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Refinement of post-COVID condition core symptoms, subtypes, determinants, and health impacts: A cohort study integrating real-world data and patient-reported outcomes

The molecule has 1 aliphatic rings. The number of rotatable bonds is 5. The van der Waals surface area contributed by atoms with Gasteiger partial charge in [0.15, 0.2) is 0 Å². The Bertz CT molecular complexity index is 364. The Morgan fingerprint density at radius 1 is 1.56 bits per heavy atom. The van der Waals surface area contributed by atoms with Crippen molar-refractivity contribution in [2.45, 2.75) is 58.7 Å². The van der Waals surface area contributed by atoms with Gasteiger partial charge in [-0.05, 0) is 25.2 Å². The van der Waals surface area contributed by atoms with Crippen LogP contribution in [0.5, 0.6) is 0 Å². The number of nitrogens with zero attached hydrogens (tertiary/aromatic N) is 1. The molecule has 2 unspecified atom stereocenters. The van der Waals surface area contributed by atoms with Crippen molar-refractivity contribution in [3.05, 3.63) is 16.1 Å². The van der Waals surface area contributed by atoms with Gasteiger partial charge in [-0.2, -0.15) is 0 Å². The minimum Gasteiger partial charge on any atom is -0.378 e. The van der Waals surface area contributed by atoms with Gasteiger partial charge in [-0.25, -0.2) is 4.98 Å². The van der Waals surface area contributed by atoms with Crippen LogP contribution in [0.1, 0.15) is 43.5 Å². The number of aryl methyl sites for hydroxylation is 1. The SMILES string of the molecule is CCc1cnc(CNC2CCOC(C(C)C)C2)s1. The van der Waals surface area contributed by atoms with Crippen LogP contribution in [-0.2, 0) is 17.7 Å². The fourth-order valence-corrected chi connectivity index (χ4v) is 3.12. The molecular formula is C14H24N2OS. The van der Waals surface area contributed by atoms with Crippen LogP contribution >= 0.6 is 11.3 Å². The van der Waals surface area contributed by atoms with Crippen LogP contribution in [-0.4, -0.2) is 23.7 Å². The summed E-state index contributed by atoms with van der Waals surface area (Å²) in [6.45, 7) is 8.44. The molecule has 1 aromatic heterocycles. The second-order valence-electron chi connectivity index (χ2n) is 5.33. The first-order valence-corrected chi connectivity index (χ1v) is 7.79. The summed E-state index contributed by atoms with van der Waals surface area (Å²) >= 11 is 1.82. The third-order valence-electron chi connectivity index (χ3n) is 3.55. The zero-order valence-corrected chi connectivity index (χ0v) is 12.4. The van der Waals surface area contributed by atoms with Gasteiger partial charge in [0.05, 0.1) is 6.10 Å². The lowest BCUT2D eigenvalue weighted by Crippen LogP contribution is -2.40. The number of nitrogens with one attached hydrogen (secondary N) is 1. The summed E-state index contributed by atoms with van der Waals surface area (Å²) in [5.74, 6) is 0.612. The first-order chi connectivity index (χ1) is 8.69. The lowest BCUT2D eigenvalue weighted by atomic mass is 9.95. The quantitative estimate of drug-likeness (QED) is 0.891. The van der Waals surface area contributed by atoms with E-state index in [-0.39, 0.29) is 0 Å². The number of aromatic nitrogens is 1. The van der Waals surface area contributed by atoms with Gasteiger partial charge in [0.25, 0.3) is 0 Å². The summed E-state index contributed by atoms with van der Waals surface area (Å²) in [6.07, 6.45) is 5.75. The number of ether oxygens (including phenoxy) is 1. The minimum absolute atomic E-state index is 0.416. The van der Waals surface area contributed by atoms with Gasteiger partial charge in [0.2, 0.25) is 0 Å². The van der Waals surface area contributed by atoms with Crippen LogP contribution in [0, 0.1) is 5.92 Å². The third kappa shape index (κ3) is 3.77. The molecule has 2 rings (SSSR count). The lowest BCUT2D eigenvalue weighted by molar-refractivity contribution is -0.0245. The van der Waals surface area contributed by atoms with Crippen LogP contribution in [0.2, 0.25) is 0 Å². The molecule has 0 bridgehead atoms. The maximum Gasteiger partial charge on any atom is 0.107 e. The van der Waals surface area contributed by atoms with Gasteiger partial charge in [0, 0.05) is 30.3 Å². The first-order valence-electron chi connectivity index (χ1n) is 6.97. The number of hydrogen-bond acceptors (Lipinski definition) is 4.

Background Post-COVID-19 condition (PCC) affects millions of people, and is an essential component of the long-term impact of COVID-19 during the post-pandemic era. Yet, consensus on clinical case definition and core components of PCC remains lacking, affecting our ability to inform research and evidence-based management. Our study aims 1) to identify the most specific symptoms for PCC , and identify clinical subtypes; 2) to evaluate both virus- and host-related determinants of PCC, and 3) assess the impact of PCC on physical and mental health. Methods We studied participants from UK Biobank who completed a health and wellbeing survey between June and September 2022. Participants reported the current conditions of the presence, duration, and functional limitations of 45 symptoms, using an online questionnaire designed specifically for COVID-19 research. SARS-CoV-2 infection status and disease history were obtained through linkage to surveillance data and electronic medical records, respectively. Participants reporting symptoms within 30 days after infection were excluded. The most specific PCC symptoms (MSS) were defined using two criteria: statistical significance (P < 0.05 after Bonferroni correction) and clinical relevance (absolute risk increase >5%). Propensity score weighting was used to control for confounding. Subtypes of PCC were then defined based on the MSS among the COVID-19 infected individuals. A multivariable regression was used to study pathogen- and host-related risk factors for PCC, and its impact on 13 physical and 4 mental health patient-reported functional outcomes. Findings 172,303 participants (mean age 68.9, 57.4% female) were included in the analysis, of whom 43,395 had PCR-confirmed COVID-19. We identified 10 MSS and classified four PCC subtypes: ENT subtype (30.1%), characterized by alterations in smell, taste, and hearing loss; cardiopulmonary subtype (10.4%), characterized by shortness of breath, postural tachycardia, chest tightness, and chest pressure; neurological subtype (23.5%), characterized by brain fog and difficulty speaking; and general fatigue subtype (38.0%), characterized by mild fatigue. A higher PCC risk was observed for patients with Wild-type variant, multiple infections, and severe acute COVID-19 illness, consistently across the four PCC subtypes. In addition, a range of factors, including socioeconomic deprivation, higher BMI, unhealthy lifestyle, and multiple chronic health conditions, were associated with increased PCC risk, except for age and sex. Conversely, vaccination was associated with a largely reduced PCC risk, particularly for the cardiopulmonary subtypes. Individuals with PCC experienced a much worse physical and mental health. Specifically, the cardiopulmonary subtype had the most pronounced adverse impact on function impairments, followed by neurological, mild fatigue, and ENT subtype. The most affected functions included the ability to concentrate, participate in day-to-day work, and emotional vulnerability to health problems. Interpretation PCC can be categorized into four distinct subtypes based on ten core symptoms. These subtypes appeared to share a majority of pathogen and host-related risk factors, but their impact on health varied markedly by subtype. Our findings could help refine current guidelines for precise PCC diagnosis and progression, enhance the identification of PCC subgroups for targeted research, and inform evidence-based policy making to tackle this new and debilitating condition.